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Students Urge Parliament to Make Medicines Affordable Worldwide

With pivotal vote today, Universities Allied for Essential Medicines calls on House of Commons to reform Access to Medicines Regine (CAMR)

March 9, 2011 - Vancouver - University students across Canada are calling on the House of Commons to vote today to ease the export of affordable, life-saving medicines to developing countries. Universities Allied for Essential Medicines, a non-profit organization of medical, law and undergraduate students working to improve global health, supports bill C-393, which would make important fixes to Canada's Access to Medicines Regime (CAMR) and comes to a vote in the House of Commons on Wednesday night.

"This is a chance for Canada to help millions of patients in developing countries get the medicines they need to survive," said Aria Ilyad Ahmad, a graduate student in international pharmaceutical policy at the University of Toronto. "That will only happen if the House of Commons fixes our Access to Medicines Regime so it does what it was always supposed to do: help poor nations buy Canadian-made generic drugs at affordable prices, without a lot of red tape."

The Access to Medicines Regime was created to allow developing countries to quickly purchase low-priced generic medicines from Canadian manufacturers and provide them to patients in desperate need. Unfortunately, the legislation's legal complexities have rendered it ineffective in practice. Among other hurdles, separate negotiations are required for each country seeking to purchase a certain generic medicine, and countries are not allowed to increase the quantity of their drug purchase even if the number of patients who need the treatment increases during negotiation.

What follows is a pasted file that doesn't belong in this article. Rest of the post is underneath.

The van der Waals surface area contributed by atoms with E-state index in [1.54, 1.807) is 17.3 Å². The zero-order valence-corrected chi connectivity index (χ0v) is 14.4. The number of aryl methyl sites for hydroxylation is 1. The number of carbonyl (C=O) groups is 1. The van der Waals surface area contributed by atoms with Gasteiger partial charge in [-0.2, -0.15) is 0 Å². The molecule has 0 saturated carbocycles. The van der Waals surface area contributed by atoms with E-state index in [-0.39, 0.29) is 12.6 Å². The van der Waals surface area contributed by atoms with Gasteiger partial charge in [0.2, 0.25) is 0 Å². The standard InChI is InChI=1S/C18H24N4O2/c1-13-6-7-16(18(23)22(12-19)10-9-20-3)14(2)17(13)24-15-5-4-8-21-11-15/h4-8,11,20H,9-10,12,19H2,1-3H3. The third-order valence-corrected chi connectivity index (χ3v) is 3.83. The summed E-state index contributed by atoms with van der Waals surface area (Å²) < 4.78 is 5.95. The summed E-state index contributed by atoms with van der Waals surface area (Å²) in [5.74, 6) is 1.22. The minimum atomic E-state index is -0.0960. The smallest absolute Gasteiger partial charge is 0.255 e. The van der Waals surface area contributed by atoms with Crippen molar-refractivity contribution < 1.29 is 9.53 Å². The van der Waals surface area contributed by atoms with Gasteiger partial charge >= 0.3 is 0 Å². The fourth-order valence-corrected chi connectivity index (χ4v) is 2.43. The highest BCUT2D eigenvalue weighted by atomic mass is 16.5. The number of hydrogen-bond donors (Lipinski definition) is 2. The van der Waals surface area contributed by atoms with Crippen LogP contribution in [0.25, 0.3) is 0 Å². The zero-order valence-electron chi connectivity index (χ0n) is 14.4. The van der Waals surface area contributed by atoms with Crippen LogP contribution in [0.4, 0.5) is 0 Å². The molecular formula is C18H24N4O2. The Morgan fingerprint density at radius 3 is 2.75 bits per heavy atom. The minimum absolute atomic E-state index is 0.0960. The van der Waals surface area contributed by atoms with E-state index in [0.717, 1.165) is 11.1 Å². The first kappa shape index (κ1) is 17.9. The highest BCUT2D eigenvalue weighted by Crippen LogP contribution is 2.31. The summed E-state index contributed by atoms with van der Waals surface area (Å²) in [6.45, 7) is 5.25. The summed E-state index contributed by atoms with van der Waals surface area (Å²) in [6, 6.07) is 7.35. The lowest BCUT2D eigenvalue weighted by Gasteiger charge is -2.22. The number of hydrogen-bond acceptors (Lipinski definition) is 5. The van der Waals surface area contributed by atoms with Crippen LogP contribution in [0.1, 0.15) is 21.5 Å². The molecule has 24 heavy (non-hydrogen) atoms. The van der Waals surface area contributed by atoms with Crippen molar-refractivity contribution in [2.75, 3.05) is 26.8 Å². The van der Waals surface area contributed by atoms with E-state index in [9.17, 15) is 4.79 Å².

Among other fixes, bill C-393 would reform CAMR so that a drug can be made available to all countries that need it through a single license-meaning medicines will reach patients in need much faster. NDP Member of Parliament Paul Dewar, a leader in the effort to reform CAMR to increase its effectiveness, is the sponsor of bill C-393. However, the pharmaceutical industry and many MPs continue to fiercely oppose the legislation.

Universities Allied for Essential Medicines (UAEM), in cooperation with many civil society organizations, including the HIV/AIDS Legal Network in Canada, is urging all Members of Parliament to support the changes to CAMR contained in bill C-393. "Nearly a third of humanity does not have regular access to essential medicines, and in the poorest parts of Africa and Asia this number rises to over 50%," said Rachel Kiddell-Monroe, President of UAEM's Board of Directors. "Reforming Canada's Access to Medicines Regime would be a truly innovative and important step toward changing that, and would reaffirm Canada's commitment to fighting global diseases. As always, the biggest challenge to reform is simply a matter of courage and political will."


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